President Barack Obama called Gov. David Paterson "a wonderful man" Monday, a day after apparently throwing him into a fight for his political career, but saved the heartiest greeting for Paterson's chief rival for the job: state Attorney General Andrew Cuomo.
The president was in the Albany area to deliver economic remarks at Hudson Valley Community College in Troy. The visit closely followed weekend reports that Washington Democrats, some saying they were acting on behalf of Obama, urged Paterson to drop out of the race.
Such a move would pave the way for Attorney General Andrew Cuomo to win the Democratic nomination.
Paterson was first in line to greet Obama when he arrived, and the two had a brief exchange that appeared cordial after the president stepped off Air Force One.
They shook hands, and Obama gave Paterson a half-embrace and said something to the governor, who listened for a moment then said something back. Reporters were too far from the exchange to hear what was said.
'A wonderful man'
The embattled governor was subdued Monday before the economic address, at which Obama heaped praise on Paterson.
"A wonderful man, the governor of the great state of New York, David Paterson, is in the house," he said before delivering his address at the college in Troy, across the Hudson River from New York's capital.
Obama then introduced the attorney general as a close ally and joked with the hard-charging, headline-grabbing Cuomo, calling him "your shy and retiring attorney general."
"Andrew's doing great work enforcing the laws that need to be enforced," Obama said as he cast a warm smile toward Cuomo and the two made eye contact. Obama didn't look at Paterson in his introduction.
"I think that you would have to be pretty dense not to get the message," said Doug Muzzio, a politics professor at New York City's Baruch College, who viewed video of the event afterward.
Paterson was lieutenant governor under Democrat Eliot Spitzer and ascended in March 2008 after Spitzer resigned amid a prostitution scandal. His popularity has plunged and the state's economic situation has sharply deteriorated.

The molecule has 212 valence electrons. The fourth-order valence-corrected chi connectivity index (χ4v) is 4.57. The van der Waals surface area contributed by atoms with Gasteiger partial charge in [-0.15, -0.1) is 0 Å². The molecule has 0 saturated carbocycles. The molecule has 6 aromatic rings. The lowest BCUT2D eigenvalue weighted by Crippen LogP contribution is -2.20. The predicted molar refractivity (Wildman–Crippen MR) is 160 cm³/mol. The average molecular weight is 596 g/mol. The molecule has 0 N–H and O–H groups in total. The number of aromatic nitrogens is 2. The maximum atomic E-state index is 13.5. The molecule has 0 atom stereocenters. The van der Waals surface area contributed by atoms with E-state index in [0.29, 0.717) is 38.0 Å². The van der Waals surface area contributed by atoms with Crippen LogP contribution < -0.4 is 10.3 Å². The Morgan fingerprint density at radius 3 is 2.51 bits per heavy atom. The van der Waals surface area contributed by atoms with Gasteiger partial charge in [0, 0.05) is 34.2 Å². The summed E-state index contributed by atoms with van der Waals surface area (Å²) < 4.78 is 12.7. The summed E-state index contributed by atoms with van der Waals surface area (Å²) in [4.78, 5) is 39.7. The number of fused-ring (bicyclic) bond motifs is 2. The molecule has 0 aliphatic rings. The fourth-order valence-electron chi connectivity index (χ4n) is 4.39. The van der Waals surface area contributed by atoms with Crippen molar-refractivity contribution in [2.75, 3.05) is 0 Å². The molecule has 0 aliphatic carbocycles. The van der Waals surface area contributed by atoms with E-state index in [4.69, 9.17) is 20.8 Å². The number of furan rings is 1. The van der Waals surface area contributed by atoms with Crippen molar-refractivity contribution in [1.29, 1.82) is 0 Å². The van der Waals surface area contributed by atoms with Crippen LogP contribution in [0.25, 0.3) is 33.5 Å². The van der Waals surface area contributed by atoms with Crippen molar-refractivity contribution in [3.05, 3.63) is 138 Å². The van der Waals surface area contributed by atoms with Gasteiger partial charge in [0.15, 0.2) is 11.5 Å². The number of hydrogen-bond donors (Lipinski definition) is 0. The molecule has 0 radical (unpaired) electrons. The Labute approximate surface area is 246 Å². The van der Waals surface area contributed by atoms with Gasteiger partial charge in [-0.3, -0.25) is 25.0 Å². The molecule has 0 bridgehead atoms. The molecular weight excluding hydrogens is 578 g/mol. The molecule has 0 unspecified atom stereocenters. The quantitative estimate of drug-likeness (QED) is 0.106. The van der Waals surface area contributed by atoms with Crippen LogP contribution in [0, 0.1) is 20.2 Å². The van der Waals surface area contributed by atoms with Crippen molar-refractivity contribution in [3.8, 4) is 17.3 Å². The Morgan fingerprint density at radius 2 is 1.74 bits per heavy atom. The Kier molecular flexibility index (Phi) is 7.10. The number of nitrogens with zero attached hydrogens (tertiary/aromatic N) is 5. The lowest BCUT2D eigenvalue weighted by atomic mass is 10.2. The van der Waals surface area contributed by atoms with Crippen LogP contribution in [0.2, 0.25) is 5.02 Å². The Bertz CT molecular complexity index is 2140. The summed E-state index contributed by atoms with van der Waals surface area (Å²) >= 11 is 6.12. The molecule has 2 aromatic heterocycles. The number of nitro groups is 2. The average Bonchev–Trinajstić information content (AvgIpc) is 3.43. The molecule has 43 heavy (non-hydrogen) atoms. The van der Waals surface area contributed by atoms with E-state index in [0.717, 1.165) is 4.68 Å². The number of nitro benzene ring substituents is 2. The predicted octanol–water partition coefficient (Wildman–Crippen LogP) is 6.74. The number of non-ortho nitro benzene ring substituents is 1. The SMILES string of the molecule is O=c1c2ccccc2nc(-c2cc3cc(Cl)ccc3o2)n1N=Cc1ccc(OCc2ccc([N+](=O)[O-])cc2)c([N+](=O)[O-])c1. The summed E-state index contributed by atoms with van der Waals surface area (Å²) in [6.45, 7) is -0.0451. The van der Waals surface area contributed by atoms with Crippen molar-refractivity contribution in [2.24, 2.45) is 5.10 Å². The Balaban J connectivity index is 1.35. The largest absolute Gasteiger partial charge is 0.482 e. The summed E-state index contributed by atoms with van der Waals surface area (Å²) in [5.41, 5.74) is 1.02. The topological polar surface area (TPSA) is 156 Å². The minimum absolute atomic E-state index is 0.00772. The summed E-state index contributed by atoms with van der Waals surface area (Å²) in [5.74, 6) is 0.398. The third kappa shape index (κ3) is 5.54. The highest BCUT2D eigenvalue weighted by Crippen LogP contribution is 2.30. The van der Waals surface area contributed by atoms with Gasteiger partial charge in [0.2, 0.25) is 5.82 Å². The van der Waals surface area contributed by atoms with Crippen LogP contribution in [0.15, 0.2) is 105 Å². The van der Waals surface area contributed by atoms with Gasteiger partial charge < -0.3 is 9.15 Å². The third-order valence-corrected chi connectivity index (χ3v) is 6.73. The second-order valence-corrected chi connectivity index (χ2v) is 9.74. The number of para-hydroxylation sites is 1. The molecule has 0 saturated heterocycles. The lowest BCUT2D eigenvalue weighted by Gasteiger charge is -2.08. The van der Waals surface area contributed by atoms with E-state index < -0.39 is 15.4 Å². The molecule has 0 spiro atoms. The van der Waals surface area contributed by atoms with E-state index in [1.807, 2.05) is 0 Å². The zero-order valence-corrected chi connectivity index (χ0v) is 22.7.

With a 20 percent approval rating in a recent poll, some Democrats fear Paterson will hurt the ticket in 2010 — when Democrats are nervous about midterm losses in the House and Senate. Paterson has refused to step aside.
Spokesman: Obama not interfering
The president's aides insisted Monday that Obama wasn't interfering with New York politics. Before Obama landed, spokesman Robert Gibbs wouldn't answer directly when asked whether the president ordered that word be sent to Paterson that he does not want him to seek re-election.
"Well, look, I think everybody understands the tough jobs that every elected official has right now in addressing many of the problems that we have, and I think people are aware of the tough situation that the governor of New York is in," Gibbs told reporters aboard the president's plane. "And I wouldn't add a lot to what you've read, except this is a decision that he's going to make."
Gibbs said it wasn't unusual for the White House to be involved in state races. Asked whether there were any risks to such involvement, Gibbs answered: "The hazards of the job."
The president has already dipped into New York politics, throwing his support to Sen. Kirsten Gillibrand, a former congresswoman whom Paterson appointed to succeed Hillary Rodham Clinton. A call from Obama was enough to take one possible primary opponent, U.S. Rep. Steve Israel, out of Gillibrand's path. Democrats need to hold every Senate seat next year to keep a filibuster-proof margin in the chamber.
Obama also endorsed Scott Murphy during a close special election to fill Gillibrand's upstate New York seat and lent his image to campaign mailers. Vice President Joe Biden did advertising spots for Murphy, who eventually won.
In the case of Paterson, it would be the first time Obama had taken action to remove a Democrat in power.
Pataki to Obama: Stay out
Former Republican Gov. George Pataki, speaking for the national GOP, said Obama shouldn't get involved.
"I just think it's wrong," Pataki said. "To weaken and undermine the governor beyond the weakness that already exists ... to me just doesn't serve the interests of the state, doesn't serve the interests of our country."
Pataki, who didn't rule out a run for Senate next year, said people need to make up their own minds about running, and that decisions should be based on policy, not polling.
Also Monday, Paterson — the state's first black governor — got support from a local NAACP branch, and the Rev. Al Sharpton warned against allowing "reactionary forces" to return to power.
A Long Island branch of the NAACP says it and other groups are planning a rally to support Paterson, and to urge Democrats to let him deal with the fiscal crisis, not politics.